Two House Democrats are pushing back against the Department of Justice adding a citizenship question to the 2020 Census.
Reps. Jose Serrano and Grace Meng, both of New York, sent a letter to Commerce Secretary Wilbur Ross on Thursday asking him to reject a proposal to add a question about citizenship to the census, saying it "will negatively affect response rates, jeopardize the accuracy of the collected surveys, and deter many people from participating."
In a December memo, the Justice Department said it wants to add the citizenship question because it "is committed to robust and evenhanded enforcement of the Nation's civil rights laws and to free and fair elections for all Americans."
Critics worry a citizenship question could lead to fewer responses in immigrant communities, a growing part of the population that includes legal permanent residents as well as undocumented immigrants.
Overseen by the Commerce Department, the Census Bureau is in the final stages of preparing questions for the 2020 Census.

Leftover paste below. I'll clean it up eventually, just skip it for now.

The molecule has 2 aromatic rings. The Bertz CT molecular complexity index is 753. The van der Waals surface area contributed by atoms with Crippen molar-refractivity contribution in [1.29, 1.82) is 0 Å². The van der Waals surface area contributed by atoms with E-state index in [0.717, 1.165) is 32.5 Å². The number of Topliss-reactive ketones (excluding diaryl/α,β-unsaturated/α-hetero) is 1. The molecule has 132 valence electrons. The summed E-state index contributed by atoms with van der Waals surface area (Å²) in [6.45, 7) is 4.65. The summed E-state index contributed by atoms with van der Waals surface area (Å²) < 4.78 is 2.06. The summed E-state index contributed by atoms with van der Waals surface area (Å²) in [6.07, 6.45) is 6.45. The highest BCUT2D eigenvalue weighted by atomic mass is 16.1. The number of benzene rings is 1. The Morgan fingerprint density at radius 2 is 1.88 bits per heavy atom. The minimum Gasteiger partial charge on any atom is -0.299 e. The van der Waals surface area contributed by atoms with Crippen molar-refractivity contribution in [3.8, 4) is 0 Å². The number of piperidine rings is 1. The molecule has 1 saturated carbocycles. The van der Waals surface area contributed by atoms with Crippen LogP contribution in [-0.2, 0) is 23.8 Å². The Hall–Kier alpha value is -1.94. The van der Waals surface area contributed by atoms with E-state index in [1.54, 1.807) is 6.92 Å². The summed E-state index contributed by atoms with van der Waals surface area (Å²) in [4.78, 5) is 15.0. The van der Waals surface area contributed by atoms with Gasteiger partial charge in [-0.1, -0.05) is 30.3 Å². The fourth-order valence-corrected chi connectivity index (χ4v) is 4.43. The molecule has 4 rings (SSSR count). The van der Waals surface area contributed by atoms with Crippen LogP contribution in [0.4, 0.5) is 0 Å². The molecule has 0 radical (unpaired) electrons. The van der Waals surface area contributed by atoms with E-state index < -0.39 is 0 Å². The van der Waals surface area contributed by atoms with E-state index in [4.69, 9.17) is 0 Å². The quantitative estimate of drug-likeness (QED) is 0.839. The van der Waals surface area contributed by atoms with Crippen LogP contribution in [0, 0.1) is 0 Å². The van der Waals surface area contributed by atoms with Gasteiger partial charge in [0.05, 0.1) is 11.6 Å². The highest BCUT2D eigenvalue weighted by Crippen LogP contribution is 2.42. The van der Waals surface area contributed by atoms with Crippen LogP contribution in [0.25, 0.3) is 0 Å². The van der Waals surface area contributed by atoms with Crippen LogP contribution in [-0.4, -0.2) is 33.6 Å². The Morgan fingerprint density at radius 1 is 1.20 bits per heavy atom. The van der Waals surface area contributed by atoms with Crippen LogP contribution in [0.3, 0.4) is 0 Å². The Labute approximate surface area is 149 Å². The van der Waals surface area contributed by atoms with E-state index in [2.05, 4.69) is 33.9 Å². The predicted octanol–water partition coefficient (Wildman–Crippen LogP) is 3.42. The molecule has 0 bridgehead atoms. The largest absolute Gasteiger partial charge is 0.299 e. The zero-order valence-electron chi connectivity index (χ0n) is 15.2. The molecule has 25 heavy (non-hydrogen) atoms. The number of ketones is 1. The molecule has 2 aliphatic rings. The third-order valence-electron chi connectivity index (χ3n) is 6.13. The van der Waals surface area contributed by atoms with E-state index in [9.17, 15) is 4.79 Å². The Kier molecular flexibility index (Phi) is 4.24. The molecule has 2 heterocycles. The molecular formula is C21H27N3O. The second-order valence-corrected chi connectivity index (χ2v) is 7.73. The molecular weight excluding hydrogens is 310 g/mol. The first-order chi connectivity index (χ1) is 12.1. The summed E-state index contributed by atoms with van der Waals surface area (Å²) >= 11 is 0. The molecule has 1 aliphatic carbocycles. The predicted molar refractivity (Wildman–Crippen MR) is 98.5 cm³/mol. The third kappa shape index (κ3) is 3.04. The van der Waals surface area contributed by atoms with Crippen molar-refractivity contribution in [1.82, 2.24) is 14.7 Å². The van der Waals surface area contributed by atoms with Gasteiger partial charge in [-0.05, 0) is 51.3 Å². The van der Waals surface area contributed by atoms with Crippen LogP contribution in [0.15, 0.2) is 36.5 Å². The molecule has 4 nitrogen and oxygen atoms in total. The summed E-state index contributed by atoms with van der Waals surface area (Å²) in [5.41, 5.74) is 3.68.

The bureau must submit its questions to Congress by March. The lawmakers said "it is very unlikely that the Bureau would even be able to appropriately test the impact of such a question on response rates and other issues."
Rep. Carolyn Maloney, D-N.Y., who is co-chair of the House Census Caucus, said in a separate statement reported by ProPublica that the citizenship question “will increase the cost of the census by hundreds of millions of dollars in non-response follow-up, the most expensive component of the decennial census operation.”
As Co-Chair of the House Census Caucus I will do everything in my power to ensure that the #2020Census remains objective and untainted by charged questions such as those asking citizenship status— Carolyn B. Maloney (@RepMaloney) January 4, 2018
The news comes as the Trump administration shut down its voter fraud commission, which was plagued by legal challenges. According to a White House statement, the issue will now be dealt with by the Department of Homeland Security.
Results of the census determine how nearly $700 billion in federal money is distributed to state and local governments.